SOLDIER MOUND. Soldier Mound is a mile west of State Highway 70 and six miles south of Dickens in south central Dickens County (at 33° 32' N 100° 51' W). It consists of a curved ridge measuring some 1,500 feet across from east to west and 400 feet from north to south. Its highest elevation is 2,488 feet. In the early 1870s the hill was known as Anderson's Fort, after Maj. Thomas M. Anderson, who first fortified it with sandbags and rock walls. It was also called Lawton's Supply Camp, after Lt. H. W. Lawton, quartermaster for Col. Ranald S. Mackenzie. Mackenzie used the mound as a supply point during his campaigns of 1871–72 and 1874–75 against the Comanches and withdrew to it for recuperation after the battles of Tule and Palo Duro canyons. Elements of the Tenth and Eleventh Infantry attached to his command occupied the camps. The ridge is called Soldier Mound because it is the burial place of several soldiers, casualties of the struggle for control of the area; several Indians are also buried there. The hill was also the site of a buffalo hunters' camp during the 1870s, and the Spur Ranch located its headquarters nearby in 1878. In 1883 R. B. Faulkner built a store at the base of the hill, and for a short time a post office, known as Mound, existed in the small community that evolved there. The post office was discontinued in 1884. A rural settlement known as Soldier Mound is presently located one mile southeast of the landmark.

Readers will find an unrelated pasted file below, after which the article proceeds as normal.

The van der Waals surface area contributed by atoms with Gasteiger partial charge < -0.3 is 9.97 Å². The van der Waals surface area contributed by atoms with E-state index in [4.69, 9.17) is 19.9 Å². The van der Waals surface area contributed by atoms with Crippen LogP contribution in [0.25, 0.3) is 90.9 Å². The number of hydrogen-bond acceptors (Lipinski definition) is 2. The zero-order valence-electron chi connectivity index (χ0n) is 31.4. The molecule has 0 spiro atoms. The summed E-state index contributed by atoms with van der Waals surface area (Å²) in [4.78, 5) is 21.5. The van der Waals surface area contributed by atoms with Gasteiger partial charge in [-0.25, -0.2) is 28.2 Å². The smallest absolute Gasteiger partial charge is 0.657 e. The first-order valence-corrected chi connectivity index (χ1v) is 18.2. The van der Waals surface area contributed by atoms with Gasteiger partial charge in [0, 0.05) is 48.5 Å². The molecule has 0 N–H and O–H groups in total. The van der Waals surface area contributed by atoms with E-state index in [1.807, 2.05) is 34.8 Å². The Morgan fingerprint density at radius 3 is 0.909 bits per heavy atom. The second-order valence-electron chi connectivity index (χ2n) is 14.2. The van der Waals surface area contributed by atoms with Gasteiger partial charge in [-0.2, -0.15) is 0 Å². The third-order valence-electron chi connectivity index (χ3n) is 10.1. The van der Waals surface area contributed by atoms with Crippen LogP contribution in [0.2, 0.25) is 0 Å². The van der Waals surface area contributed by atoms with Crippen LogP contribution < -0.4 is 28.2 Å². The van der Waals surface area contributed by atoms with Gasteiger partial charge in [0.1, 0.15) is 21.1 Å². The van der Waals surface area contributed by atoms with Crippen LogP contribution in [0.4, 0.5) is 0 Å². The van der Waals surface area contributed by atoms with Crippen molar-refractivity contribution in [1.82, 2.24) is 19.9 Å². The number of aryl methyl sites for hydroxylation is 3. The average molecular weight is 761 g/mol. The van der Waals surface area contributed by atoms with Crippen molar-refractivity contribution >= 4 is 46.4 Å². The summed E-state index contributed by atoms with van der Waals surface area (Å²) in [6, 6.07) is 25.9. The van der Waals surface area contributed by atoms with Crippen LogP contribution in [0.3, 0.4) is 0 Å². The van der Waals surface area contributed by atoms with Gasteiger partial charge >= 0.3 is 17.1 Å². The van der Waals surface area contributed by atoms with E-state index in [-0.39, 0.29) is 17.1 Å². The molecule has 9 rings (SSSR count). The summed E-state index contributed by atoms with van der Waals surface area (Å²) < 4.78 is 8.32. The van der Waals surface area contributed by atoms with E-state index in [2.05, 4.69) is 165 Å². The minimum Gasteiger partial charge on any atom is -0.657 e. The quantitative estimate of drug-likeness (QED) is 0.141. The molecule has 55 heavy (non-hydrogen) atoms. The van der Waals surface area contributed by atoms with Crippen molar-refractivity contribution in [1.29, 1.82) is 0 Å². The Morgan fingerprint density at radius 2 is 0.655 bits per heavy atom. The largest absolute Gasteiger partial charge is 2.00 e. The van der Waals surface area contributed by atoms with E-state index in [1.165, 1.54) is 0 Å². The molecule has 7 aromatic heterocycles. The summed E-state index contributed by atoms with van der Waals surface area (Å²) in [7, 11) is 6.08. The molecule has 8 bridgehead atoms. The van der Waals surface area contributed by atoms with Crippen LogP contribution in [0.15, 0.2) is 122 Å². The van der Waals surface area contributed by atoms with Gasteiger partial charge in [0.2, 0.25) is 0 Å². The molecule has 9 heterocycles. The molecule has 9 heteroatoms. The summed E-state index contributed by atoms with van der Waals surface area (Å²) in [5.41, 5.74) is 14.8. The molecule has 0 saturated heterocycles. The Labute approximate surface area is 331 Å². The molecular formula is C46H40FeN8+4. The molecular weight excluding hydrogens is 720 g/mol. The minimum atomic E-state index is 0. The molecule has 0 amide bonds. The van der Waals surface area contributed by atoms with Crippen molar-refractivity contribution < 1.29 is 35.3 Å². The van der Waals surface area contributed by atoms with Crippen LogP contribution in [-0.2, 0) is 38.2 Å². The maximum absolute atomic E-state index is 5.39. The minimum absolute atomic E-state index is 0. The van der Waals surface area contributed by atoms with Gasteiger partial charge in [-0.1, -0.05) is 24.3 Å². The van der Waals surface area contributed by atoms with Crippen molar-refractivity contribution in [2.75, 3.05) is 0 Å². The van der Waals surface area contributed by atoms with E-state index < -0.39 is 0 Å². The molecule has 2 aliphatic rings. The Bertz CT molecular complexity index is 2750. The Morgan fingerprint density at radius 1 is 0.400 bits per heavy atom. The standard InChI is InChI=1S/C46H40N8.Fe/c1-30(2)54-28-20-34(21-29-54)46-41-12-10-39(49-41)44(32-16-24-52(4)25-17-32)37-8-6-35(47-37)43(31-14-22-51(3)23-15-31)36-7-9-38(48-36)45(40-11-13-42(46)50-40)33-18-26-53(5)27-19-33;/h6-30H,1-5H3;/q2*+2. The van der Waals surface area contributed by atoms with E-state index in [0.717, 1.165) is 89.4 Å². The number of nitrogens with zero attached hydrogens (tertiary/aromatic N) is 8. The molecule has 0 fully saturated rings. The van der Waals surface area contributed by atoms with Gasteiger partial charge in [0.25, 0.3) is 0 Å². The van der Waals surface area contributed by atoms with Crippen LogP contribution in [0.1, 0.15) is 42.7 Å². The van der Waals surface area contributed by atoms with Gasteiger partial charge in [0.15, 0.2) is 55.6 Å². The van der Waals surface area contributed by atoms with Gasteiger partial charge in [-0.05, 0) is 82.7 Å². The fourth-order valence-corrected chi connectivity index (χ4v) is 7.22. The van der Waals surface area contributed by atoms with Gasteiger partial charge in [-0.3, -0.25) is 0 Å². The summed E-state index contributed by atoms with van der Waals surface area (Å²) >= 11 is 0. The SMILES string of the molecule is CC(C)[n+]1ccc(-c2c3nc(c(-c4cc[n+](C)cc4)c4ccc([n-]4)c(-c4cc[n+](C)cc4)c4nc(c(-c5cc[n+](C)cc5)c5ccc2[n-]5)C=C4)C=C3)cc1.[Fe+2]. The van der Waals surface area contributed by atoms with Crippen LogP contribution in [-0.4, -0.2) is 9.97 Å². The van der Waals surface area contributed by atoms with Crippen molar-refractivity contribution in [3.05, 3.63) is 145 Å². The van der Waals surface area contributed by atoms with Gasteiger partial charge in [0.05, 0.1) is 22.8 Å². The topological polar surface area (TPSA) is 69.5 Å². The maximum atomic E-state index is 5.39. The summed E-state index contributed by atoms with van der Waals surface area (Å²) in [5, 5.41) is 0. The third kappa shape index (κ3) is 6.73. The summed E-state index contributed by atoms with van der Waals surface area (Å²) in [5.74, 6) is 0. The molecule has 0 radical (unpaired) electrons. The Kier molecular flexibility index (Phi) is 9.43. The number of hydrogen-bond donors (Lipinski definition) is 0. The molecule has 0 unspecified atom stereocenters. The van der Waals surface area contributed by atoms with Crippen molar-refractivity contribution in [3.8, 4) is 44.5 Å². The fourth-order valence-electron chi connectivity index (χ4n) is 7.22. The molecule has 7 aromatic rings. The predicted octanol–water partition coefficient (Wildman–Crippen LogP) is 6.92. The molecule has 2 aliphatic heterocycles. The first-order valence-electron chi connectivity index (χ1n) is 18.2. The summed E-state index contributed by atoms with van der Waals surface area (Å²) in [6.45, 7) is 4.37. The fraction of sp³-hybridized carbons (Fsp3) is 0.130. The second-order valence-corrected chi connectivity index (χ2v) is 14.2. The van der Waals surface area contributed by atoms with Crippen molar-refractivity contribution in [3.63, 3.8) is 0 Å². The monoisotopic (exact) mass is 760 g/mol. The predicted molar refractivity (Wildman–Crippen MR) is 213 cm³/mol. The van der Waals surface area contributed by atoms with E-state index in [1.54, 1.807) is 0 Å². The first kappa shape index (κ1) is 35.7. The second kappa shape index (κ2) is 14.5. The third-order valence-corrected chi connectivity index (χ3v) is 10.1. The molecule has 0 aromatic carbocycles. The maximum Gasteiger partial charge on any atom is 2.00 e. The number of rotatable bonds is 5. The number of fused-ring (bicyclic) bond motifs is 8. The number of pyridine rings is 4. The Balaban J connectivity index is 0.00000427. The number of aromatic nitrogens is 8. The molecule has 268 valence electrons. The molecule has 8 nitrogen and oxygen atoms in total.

Image Use Disclaimer
All copyrighted materials included within the Handbook of Texas Online are in accordance with Title 17 U.S.C. Section 107 related to Copyright and “Fair Use” for Non-Profit educational institutions, which permits the Texas State Historical Association (TSHA), to utilize copyrighted materials to further scholarship, education, and inform the public. The TSHA makes every effort to conform to the principles of fair use and to comply with copyright law.
For more information go to: http://www.law.cornell.edu/uscode/17/107.shtml
If you wish to use copyrighted material from this site for purposes of your own that go beyond fair use, you must obtain permission from the copyright owner.
The following, adapted from the Chicago Manual of Style, 15th edition, is the preferred citation for this article.Handbook of Texas Online, "Soldier Mound," accessed July 29, 2016, http://www.tshaonline.org/handbook/online/articles/rjs45.
Uploaded on June 15, 2010. Published by the Texas State Historical Association.